NEWS
03/27/2017 18:55 EDT | Updated 03/28/2018 01:12 EDT

Sinixt First Nation not extinct after all court rules

A First Nation declared extinct by the federal government 60 years ago has won a court battle to have its existence recognized.

A provincial court judge in Nelson acquitted a Sinixt man from Washington State on Monday of hunting without a licence and hunting without being a resident. Richard Desautel had been charged after killing an elk near Castlegar in 2010.

Judge Lisa Mrozinsky also ruled that the Sinixt has not lost its connection to a huge swath of southern B.C., from Revelstoke to the U.S. border and still has aboriginal rights to the territory.

Sinixt in Washington have right to hunt in B.C.

"For me, to come back into this part of the country and exercise my traditional rights to hunt as my ancestors did, should not be denied by someone who came in and said, 'you no longer exist here,'" said Desaultel after the decision was handed down.

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  • U.S. hunter fights for recognition of extinct Sinixt First Nation
  • 'Extinct' First Nation files B.C. land claim

Desautel's lawyer, Mark Underhill, says, for now, the ruling means the Sinixt "have a right to hunt in their traditional ways in this part of the world. What it means for the future is hard to say at this point."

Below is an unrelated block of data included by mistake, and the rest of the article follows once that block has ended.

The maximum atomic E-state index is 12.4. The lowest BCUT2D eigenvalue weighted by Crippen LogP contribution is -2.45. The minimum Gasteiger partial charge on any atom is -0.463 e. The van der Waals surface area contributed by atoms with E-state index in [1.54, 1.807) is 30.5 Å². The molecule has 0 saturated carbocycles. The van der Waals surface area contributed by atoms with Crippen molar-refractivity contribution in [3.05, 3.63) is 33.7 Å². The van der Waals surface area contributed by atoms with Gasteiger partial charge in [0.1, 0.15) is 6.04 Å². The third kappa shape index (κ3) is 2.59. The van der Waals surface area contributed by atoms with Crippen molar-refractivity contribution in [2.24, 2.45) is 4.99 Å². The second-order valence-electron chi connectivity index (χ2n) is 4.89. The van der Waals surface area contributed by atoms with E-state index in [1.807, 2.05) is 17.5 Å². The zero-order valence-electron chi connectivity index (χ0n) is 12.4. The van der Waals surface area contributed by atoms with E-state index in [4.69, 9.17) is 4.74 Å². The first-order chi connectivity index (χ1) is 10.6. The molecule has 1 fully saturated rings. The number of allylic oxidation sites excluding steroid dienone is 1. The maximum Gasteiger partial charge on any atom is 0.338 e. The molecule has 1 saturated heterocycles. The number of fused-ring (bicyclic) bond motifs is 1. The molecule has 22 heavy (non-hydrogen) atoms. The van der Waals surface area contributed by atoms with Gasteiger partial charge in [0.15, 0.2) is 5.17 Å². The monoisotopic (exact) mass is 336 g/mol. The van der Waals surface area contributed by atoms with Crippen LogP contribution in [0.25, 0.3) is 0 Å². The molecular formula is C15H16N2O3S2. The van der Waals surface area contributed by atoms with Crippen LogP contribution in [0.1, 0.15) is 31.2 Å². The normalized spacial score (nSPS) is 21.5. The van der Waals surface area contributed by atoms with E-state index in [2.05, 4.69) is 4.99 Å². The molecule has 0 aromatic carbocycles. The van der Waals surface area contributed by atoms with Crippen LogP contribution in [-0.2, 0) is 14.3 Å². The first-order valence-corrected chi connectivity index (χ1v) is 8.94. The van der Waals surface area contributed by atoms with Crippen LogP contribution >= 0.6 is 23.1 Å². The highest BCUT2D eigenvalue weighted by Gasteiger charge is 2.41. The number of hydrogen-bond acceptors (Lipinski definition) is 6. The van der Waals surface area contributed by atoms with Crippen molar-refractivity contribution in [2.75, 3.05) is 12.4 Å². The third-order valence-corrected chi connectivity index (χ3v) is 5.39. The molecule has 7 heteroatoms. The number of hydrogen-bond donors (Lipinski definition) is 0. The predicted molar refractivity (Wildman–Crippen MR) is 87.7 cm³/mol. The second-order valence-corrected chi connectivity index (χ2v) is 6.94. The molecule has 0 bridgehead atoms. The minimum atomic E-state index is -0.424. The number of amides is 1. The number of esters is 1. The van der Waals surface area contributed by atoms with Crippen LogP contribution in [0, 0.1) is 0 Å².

The Sinixt was pushed off the Canadian portion of its traditional territory by settlers and miners. The court heard the First Nation was declared extinct for the purposes of the Indian Act in 1956.

Desautel, 64, lives on the Colville Reservation, south of the Canada-U.S.border. He travelled to Canada to hunt in order to challenge  the B.C. Wildlife Act and the government's view of the Sinixt as extinct.

Case financed by U.S. Tribes

His defence was financed by the U.S.-based Colville Confederated Tribes, and the case is expected to go all the way to the Supreme Court of Canada, given the implications for the Kootenays, the province and another First Nation — the Ktunaxa — which has overlapping claims to the same territory.

Underhill said Monday's ruling "means everything for the Sinixt people. It's been a long dark chapter in their history and their identity has been recognized after many generations."

A loud cheer went up in a packed Nelson courthouse Monday, as the verdict was read. About 60 people were in the gallery, almost all of them Sinixt from Washington.

With files from Bob Keating